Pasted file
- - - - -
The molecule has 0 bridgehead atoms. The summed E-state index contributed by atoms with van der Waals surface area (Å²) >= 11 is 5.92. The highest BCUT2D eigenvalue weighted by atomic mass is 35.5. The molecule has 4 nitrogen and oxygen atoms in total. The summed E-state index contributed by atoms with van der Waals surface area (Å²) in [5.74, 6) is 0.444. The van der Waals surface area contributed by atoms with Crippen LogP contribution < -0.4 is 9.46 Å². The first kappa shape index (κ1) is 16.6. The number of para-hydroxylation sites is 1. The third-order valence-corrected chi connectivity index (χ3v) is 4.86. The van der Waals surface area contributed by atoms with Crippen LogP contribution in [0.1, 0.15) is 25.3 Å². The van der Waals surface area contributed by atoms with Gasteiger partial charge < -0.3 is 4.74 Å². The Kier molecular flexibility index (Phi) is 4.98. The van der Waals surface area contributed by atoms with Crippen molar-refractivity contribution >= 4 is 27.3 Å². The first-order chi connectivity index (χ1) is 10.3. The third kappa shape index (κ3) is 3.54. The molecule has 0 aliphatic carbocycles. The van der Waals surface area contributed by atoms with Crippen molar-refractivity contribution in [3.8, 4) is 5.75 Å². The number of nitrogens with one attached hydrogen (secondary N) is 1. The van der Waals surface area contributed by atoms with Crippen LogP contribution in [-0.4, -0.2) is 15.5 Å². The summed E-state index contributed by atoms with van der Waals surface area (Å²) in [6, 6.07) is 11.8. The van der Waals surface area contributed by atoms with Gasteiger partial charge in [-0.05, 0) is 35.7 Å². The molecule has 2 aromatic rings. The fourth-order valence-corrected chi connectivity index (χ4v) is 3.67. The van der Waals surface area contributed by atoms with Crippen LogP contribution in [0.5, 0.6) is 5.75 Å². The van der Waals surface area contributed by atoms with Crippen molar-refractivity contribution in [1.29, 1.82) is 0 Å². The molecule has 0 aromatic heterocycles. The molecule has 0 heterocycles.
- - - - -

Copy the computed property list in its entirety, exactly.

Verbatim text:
The molecule has 0 bridgehead atoms. The summed E-state index contributed by atoms with van der Waals surface area (Å²) >= 11 is 5.92. The highest BCUT2D eigenvalue weighted by atomic mass is 35.5. The molecule has 4 nitrogen and oxygen atoms in total. The summed E-state index contributed by atoms with van der Waals surface area (Å²) in [5.74, 6) is 0.444. The van der Waals surface area contributed by atoms with Crippen LogP contribution < -0.4 is 9.46 Å². The first kappa shape index (κ1) is 16.6. The number of para-hydroxylation sites is 1. The third-order valence-corrected chi connectivity index (χ3v) is 4.86. The van der Waals surface area contributed by atoms with Crippen LogP contribution in [0.1, 0.15) is 25.3 Å². The van der Waals surface area contributed by atoms with Gasteiger partial charge < -0.3 is 4.74 Å². The Kier molecular flexibility index (Phi) is 4.98. The van der Waals surface area contributed by atoms with Crippen molar-refractivity contribution >= 4 is 27.3 Å². The first-order chi connectivity index (χ1) is 10.3. The third kappa shape index (κ3) is 3.54. The molecule has 0 aliphatic carbocycles. The van der Waals surface area contributed by atoms with Crippen molar-refractivity contribution in [3.8, 4) is 5.75 Å². The number of nitrogens with one attached hydrogen (secondary N) is 1. The van der Waals surface area contributed by atoms with Crippen LogP contribution in [-0.4, -0.2) is 15.5 Å². The summed E-state index contributed by atoms with van der Waals surface area (Å²) in [6, 6.07) is 11.8. The van der Waals surface area contributed by atoms with Gasteiger partial charge in [-0.05, 0) is 35.7 Å². The molecule has 2 aromatic rings. The fourth-order valence-corrected chi connectivity index (χ4v) is 3.67. The van der Waals surface area contributed by atoms with Crippen LogP contribution in [0.5, 0.6) is 5.75 Å². The van der Waals surface area contributed by atoms with Crippen molar-refractivity contribution in [1.29, 1.82) is 0 Å². The molecule has 0 aromatic heterocycles. The molecule has 0 heterocycles.